When you think about the city of Barcelona, a few things may come to mind: that drippy sandcastle cathedral by Antoni Gaudí, the iconic 2006 DCOM when the Cheetah Girls strut their way down Las Ramblas, the song by Ed Sheeran that makes our knees go weak when he sings in Spanish, the Mediterranean beach, the liveliness, the language and most importantly – the food culture.

Although I have heard several stereotypical interpretations of Spanish and Catalan cultures, there were a few things I did not discover until studying abroad in Barcelona. Rather than learning through mistake as I did, here are some food culture tips to know before visiting this beautiful Catalan city.

1. It's all about tapas.

Sherilyn McLean

Tapas are the quintessence of Spanish cuisine. These app-sized plates are intended for sharing and can vary from basic to more lavish dishes. Tapas found on most Barcelona menus include “patatas bravas,” or cubed potatoes with aioli and spicy tomato sauces, the beloved Catalan “pan con tomate,” or bread rubbed with tomato and drizzled in olive oil, and spicy sausages in red wine. So if you’re looking for personal, Cheesecake Factory portions in Barcelona, it may take you longer than the construction of Sagrada Familia.

2. But also, its about paella.

Sherilyn McLean

Although this famous dish originates in Valencia, Spain, paella found in Barcelona certainly does not disappoint. Paella is a Spanish delicacy that typically consists of rice, beans, vegetables, seafood or meat, and seasonings such as saffron and rosemary. However, different regions of Spain have added their own personal touch to this national dish. Paella in Barcelona often consists of fresh seafood that comes straight from daily markets such as the famous La Boqueria. Seriously, this dish is so good you should only address it in the formal USTED.

3. Pinchos.

Sherilyn McLean

Pinchos, also called montaditos, are pieces of bread with a variety of unique and flavorful toppings. The word pinchos derives from the Spanish verb “pinchar,” which literally means “to pierce.” Many restaurants in Barcelona allow you to pick and take your pinchos in a buffet-style manner, then count up your cocktail sticks when it’s time to pay. Pinchos are cheap and pair greatly with drinks, so don't apologize for having an excessive amount of sticks left on your plate.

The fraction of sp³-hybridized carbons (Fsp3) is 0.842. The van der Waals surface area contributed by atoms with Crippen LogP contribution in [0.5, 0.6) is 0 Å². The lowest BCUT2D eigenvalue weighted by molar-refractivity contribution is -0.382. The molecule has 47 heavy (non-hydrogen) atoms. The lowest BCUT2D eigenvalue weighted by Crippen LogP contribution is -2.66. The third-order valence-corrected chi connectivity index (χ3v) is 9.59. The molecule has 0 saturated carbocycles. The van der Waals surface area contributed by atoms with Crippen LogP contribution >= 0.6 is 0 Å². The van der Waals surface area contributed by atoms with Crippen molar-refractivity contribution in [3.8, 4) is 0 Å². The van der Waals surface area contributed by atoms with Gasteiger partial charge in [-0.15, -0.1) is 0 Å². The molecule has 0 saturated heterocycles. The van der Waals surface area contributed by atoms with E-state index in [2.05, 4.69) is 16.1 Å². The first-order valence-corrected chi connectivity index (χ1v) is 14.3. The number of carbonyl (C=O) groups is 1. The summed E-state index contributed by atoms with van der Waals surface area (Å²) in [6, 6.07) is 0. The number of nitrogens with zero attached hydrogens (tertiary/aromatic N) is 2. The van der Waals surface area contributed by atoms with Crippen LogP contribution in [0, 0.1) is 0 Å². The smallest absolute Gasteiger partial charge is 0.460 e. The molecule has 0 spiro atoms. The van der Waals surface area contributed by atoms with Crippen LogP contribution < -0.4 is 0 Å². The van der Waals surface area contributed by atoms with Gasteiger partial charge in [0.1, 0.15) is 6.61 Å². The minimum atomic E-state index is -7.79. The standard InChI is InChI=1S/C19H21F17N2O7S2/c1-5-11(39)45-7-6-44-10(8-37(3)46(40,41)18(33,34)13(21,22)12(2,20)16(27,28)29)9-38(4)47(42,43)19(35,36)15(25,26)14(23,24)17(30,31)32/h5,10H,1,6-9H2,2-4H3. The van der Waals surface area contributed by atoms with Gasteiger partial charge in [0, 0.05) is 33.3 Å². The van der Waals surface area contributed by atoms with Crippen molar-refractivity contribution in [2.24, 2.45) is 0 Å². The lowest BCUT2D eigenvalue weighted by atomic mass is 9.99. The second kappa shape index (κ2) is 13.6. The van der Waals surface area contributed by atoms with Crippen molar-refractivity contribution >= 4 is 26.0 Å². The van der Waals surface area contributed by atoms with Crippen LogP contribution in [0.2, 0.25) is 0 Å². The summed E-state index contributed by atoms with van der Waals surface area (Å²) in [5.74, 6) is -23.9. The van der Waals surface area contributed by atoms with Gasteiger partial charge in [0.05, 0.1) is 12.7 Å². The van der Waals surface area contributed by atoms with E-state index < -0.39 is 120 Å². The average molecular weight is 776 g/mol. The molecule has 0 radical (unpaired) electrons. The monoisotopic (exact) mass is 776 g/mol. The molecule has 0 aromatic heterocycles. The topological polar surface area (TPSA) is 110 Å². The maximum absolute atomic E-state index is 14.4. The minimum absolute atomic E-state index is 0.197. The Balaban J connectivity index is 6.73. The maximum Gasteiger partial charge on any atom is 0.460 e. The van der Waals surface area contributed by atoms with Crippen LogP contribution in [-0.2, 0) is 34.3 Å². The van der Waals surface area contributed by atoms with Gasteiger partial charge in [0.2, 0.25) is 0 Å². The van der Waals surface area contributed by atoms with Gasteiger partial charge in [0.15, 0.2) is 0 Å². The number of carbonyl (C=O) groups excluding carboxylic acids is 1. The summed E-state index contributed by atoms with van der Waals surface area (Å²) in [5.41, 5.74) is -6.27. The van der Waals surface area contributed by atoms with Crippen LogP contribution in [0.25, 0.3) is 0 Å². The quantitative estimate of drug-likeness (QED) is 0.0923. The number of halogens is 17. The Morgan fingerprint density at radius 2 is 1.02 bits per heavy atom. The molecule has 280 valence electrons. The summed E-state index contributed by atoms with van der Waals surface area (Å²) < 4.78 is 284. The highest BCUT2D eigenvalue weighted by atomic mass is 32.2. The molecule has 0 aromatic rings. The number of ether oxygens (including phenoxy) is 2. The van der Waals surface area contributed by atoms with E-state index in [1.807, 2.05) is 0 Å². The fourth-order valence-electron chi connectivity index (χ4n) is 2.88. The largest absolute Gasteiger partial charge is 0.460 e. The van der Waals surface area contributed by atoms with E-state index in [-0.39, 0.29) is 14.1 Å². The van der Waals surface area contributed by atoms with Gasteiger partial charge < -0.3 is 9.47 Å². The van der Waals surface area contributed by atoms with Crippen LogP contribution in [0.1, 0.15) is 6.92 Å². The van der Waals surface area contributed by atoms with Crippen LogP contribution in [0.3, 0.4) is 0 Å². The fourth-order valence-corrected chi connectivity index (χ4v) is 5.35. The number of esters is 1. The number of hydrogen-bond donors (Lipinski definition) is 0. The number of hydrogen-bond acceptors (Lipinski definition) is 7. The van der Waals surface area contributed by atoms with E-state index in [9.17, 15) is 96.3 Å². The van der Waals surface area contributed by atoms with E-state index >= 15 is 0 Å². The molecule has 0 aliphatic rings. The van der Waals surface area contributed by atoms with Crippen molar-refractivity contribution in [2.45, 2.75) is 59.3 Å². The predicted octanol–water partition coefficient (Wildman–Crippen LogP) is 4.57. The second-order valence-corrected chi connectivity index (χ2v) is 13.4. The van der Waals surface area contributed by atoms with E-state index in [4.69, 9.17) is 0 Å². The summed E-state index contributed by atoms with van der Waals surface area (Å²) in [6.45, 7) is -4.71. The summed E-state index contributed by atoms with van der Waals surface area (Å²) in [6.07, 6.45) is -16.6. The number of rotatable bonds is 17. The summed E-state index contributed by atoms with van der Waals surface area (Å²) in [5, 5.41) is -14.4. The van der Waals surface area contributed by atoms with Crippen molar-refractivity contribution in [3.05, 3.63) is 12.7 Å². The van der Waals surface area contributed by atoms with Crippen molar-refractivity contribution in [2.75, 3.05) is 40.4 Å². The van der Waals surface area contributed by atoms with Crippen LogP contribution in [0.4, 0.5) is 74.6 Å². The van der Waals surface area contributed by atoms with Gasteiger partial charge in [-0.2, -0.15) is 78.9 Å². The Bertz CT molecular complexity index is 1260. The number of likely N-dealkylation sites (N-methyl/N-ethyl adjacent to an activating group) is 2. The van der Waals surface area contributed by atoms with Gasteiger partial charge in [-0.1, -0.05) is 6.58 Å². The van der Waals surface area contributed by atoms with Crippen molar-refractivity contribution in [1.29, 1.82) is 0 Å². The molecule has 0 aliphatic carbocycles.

4. Menu del día. 

Sherilyn McLean

Several restaurants in Barcelona offer a “menu del día” deal, which sets a fixed price for three courses of your choice and includes a drink. Taking advantage of this deal is perfect for when you want a larger meal than sharing tapas, while still being able to try a variety of dishes. The prices for this lunch special are relatively cheap, so take advantage of menu del día deals if you're traveling on a budget. 

5. Water is a luxury.

Sherilyn McLean

In the U.S, we have become accustomed to free water that is at our table before we even sit down. Do not expect this in Barcelona, or anywhere in Europe for that matter. On this side of the Atlantic, water is most of the time equally or more expensive than some alcoholic drinks. I’d say that the reason behind ordering wine at every meal was of an economic standpoint, but. . .

6. Getting on "Spanish time." 

Sherilyn McLean

Getting on Spanish time while only visiting Barcelona for a few days is borderline impossible. However, being aware of this schedule can be helpful when you are planning on when to eat. Here is a typical day in Barcelona: most stores and restaurants do not open until 9 or 10 a.m., very few being open before then. The city becomes alive until the mid-day siesta, aka 4-hour “lunch break” when most stores close for the time being. After the siesta, places being to re-open around 5 o’clock, but no one eats dinner until 9 or 10 p.m. Then the nightlife goes from midnight into the early morning hours. Sorry early birds and those with any sense of urgency, this city does not have the same agenda. 

7. Tipping norms.

Sherilyn McLean

Leaving a big tip may be expected in America, but not in Barcelona. Spaniards are not very big tippers, and gratuities are generally not expected by waiters. Of course if the service is excellent, most waiters will not be offended if you leave a few euros, but some may take excessive generosity as “pity money” so take it as a grain of salt. When in doubt, rounding up to the nearest dollar is always a good option.

#SpoonTip: Be sure to do your research about tipping before visiting any country, as it varies between cultures.

8. "Para llevar"

Sherilyn McLean

You may find signs on restaurants that read “para llevar” meaning “take away” as in you can take their food or drinks to go. However, these restaurants have the sign for a reason. Meals are highly prioritized times of the day in Barcelona. Spaniards cherish every meal with family and friends and often spend long hours sharing tapas and exchanging stories with loved ones, therefore taking meals to go is not very common.

9. "La cuenta, por favor"

And since the Spaniards treasure meal times, waiters will never rush you out of a restaurant. Unless you wave them down, they will never bring you the check even after your 2-hour conversation and 3 (…4?) glasses of wine. So when you are ready, grab your waiter’s attention and say, “la cuenta, por favor” meaning “the check please.”

Devouring the tastes of Barcelona is one of the best ways to participate in both Spanish and Catalan cultures. It is the greatest form of social activity in this dynamic city, bringing people together to share delicious foods and memorable laughs. So book a one-way ticket to experience the food culture of Barcelona now, and as the spaniards say before every meal - "¡que aproveche!"